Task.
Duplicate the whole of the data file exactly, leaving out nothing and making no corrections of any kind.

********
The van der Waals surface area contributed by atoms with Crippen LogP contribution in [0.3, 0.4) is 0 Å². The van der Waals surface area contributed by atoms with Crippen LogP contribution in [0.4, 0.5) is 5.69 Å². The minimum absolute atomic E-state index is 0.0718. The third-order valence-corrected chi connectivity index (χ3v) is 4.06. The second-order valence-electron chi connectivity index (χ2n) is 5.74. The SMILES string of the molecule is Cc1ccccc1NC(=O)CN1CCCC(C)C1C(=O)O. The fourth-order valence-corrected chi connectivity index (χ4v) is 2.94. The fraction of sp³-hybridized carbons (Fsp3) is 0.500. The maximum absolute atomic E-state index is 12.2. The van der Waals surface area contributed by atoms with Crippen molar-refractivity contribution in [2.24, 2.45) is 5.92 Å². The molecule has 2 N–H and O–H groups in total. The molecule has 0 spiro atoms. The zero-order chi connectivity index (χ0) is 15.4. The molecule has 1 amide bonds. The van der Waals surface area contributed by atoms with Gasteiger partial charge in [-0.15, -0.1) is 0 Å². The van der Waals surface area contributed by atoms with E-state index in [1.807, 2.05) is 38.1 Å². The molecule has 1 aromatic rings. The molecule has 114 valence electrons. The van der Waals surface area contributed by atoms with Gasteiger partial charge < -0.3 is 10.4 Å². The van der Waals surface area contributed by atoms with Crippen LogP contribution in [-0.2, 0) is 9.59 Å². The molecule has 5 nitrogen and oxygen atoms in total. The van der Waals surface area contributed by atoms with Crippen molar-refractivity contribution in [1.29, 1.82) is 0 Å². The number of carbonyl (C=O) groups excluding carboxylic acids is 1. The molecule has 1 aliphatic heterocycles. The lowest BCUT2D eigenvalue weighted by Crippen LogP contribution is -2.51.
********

The van der Waals surface area contributed by atoms with Crippen LogP contribution in [0.3, 0.4) is 0 Å². The van der Waals surface area contributed by atoms with Crippen LogP contribution in [0.4, 0.5) is 5.69 Å². The minimum absolute atomic E-state index is 0.0718. The third-order valence-corrected chi connectivity index (χ3v) is 4.06. The second-order valence-electron chi connectivity index (χ2n) is 5.74. The SMILES string of the molecule is Cc1ccccc1NC(=O)CN1CCCC(C)C1C(=O)O. The fourth-order valence-corrected chi connectivity index (χ4v) is 2.94. The fraction of sp³-hybridized carbons (Fsp3) is 0.500. The maximum absolute atomic E-state index is 12.2. The van der Waals surface area contributed by atoms with Crippen molar-refractivity contribution in [2.24, 2.45) is 5.92 Å². The molecule has 2 N–H and O–H groups in total. The molecule has 0 spiro atoms. The zero-order chi connectivity index (χ0) is 15.4. The molecule has 1 amide bonds. The van der Waals surface area contributed by atoms with Gasteiger partial charge in [-0.15, -0.1) is 0 Å². The van der Waals surface area contributed by atoms with E-state index in [1.807, 2.05) is 38.1 Å². The molecule has 1 aromatic rings. The molecule has 114 valence electrons. The van der Waals surface area contributed by atoms with Gasteiger partial charge < -0.3 is 10.4 Å². The van der Waals surface area contributed by atoms with Crippen LogP contribution in [-0.2, 0) is 9.59 Å². The molecule has 5 nitrogen and oxygen atoms in total. The van der Waals surface area contributed by atoms with Crippen molar-refractivity contribution in [1.29, 1.82) is 0 Å². The number of carbonyl (C=O) groups excluding carboxylic acids is 1. The molecule has 1 aliphatic heterocycles. The lowest BCUT2D eigenvalue weighted by Crippen LogP contribution is -2.51.